Friends create workwear brand that sells to women working in outdoor trades
Two friends from Cheshire are behind a new sustainable clothing brand aimed at women in trades as well as those enjoying more manual work outdoors such as gardening or farming.
Entrepreneur Flavia Paterson and award-winning gardener Arabella Hill are co-founders of Paterson and Hill which they created over lockdown and launched last September.
Manufactured by textile experts Cookson & Clegg in Blackburn and Teemill in the Isle of Wight, the clothing range uses sustainable and circular fabrics and technical detail to cater not only for the growing number of women in traditionally male-dominated trades, such as farming, but also the large number of new gardeners and DIY experts following the pandemic.
“Since the pandemic 3m women have taken on gardening and ONS stats show there are growing numbers of women in skilled trades such as farming, engineering and construction,” said Flavia, who is also a director at Quantum Communications.
“Yet there isn’t a range of durable clothing that suits their needs so they’re either shopping at high street shops or trying to find menswear that fits.”
The lightbulb moment to create a new range came from Arabella. While working on an award-winning garden at Chelsea Flower Show she was struck, while standing in the middle of a construction site, that the men working alongside her were amply catered for in clothing unlike herself.
She wanted clothing that was flexible for the type of hard manual work she does week in week out, that was durable, practical but flattering and sensitive to the environment.
She mentioned the idea to Flavia who had spent years working in the energy and forestry sectors, where she also had found that safety wear was largely geared towards men.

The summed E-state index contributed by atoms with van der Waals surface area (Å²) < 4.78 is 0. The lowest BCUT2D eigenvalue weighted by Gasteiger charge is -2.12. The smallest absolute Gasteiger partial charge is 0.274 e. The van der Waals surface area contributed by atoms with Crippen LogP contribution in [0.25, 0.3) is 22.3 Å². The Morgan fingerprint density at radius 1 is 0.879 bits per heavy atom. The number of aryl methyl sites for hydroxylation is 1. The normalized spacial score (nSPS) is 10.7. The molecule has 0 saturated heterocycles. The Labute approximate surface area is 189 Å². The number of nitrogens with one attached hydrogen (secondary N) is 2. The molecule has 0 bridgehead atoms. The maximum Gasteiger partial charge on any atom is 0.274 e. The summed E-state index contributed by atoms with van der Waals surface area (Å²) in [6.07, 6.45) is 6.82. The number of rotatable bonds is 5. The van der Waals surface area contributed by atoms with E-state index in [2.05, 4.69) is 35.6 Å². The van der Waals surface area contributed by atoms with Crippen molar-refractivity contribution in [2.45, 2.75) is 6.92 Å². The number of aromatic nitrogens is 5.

“We spoke about it one evening and realised there was a gap in the market,” said Flavia.
“It was difficult to find clothes for women working in physical outdoor spaces.
“I worked in the energy sector and the forestry sector for a number of years and I found that while men were catered for and kitted out, I had to find the smallest pair of boots or jacket which were still a little large.
“We did a lot of research and focus groups in London, Manchester and Edinburgh and the feedback was that there was a gap in the marketplace.
“One woman was buying three pairs of jeans a year from Primark which didn’t last long.
“For us, it was about getting her to buy a pair of good quality and durable trousers that would last years.”
The main range includes trousers that have been ‘field tested to destruction.’
Not only is it high waisted but is made from durable but stretchy fabric and includes nine pockets that can carry notepads to tools.
They also sell organic tops that can be recycled after use and put back into the circular economy.
Flavia added: “One of the things I like most about our range is that it is suited to so many different purposes, you can use them in trades, but also if you’re just walking the dog or digging in the garden.